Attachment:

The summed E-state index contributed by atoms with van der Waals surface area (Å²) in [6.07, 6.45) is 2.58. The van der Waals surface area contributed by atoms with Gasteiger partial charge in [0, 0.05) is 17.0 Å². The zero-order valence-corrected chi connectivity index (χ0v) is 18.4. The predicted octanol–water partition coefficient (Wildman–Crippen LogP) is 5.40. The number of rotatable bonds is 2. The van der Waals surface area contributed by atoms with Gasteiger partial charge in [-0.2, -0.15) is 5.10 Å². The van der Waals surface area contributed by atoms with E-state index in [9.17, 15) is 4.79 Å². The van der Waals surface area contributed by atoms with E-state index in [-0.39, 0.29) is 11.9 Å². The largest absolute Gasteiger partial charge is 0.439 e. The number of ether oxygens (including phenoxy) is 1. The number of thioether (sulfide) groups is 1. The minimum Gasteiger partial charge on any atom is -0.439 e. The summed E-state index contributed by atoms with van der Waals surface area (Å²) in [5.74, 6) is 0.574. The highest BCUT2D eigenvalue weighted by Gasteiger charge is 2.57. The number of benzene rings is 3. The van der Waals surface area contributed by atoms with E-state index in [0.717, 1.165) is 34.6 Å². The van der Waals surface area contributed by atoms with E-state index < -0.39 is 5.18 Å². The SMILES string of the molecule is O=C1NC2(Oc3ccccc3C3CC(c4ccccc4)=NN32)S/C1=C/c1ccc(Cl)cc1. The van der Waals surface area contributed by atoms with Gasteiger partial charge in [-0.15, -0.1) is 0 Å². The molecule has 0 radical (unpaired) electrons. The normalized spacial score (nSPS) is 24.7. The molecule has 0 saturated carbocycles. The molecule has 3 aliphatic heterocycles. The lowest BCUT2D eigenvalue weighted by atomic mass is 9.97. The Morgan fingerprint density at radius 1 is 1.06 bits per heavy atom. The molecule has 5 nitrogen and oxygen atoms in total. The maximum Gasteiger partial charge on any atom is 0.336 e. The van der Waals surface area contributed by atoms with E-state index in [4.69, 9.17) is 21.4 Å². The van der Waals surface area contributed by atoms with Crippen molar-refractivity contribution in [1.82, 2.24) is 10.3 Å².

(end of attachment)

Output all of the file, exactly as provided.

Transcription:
The summed E-state index contributed by atoms with van der Waals surface area (Å²) in [6.07, 6.45) is 2.58. The van der Waals surface area contributed by atoms with Gasteiger partial charge in [0, 0.05) is 17.0 Å². The zero-order valence-corrected chi connectivity index (χ0v) is 18.4. The predicted octanol–water partition coefficient (Wildman–Crippen LogP) is 5.40. The number of rotatable bonds is 2. The van der Waals surface area contributed by atoms with Gasteiger partial charge in [-0.2, -0.15) is 5.10 Å². The van der Waals surface area contributed by atoms with E-state index in [9.17, 15) is 4.79 Å². The van der Waals surface area contributed by atoms with E-state index in [-0.39, 0.29) is 11.9 Å². The largest absolute Gasteiger partial charge is 0.439 e. The number of ether oxygens (including phenoxy) is 1. The number of thioether (sulfide) groups is 1. The minimum Gasteiger partial charge on any atom is -0.439 e. The summed E-state index contributed by atoms with van der Waals surface area (Å²) in [5.74, 6) is 0.574. The highest BCUT2D eigenvalue weighted by Gasteiger charge is 2.57. The number of benzene rings is 3. The van der Waals surface area contributed by atoms with E-state index in [0.717, 1.165) is 34.6 Å². The van der Waals surface area contributed by atoms with E-state index < -0.39 is 5.18 Å². The SMILES string of the molecule is O=C1NC2(Oc3ccccc3C3CC(c4ccccc4)=NN32)S/C1=C/c1ccc(Cl)cc1. The van der Waals surface area contributed by atoms with Gasteiger partial charge in [-0.15, -0.1) is 0 Å². The molecule has 0 radical (unpaired) electrons. The normalized spacial score (nSPS) is 24.7. The molecule has 0 saturated carbocycles. The molecule has 3 aliphatic heterocycles. The lowest BCUT2D eigenvalue weighted by atomic mass is 9.97. The Morgan fingerprint density at radius 1 is 1.06 bits per heavy atom. The molecule has 5 nitrogen and oxygen atoms in total. The maximum Gasteiger partial charge on any atom is 0.336 e. The van der Waals surface area contributed by atoms with E-state index in [4.69, 9.17) is 21.4 Å². The van der Waals surface area contributed by atoms with Crippen molar-refractivity contribution in [1.82, 2.24) is 10.3 Å².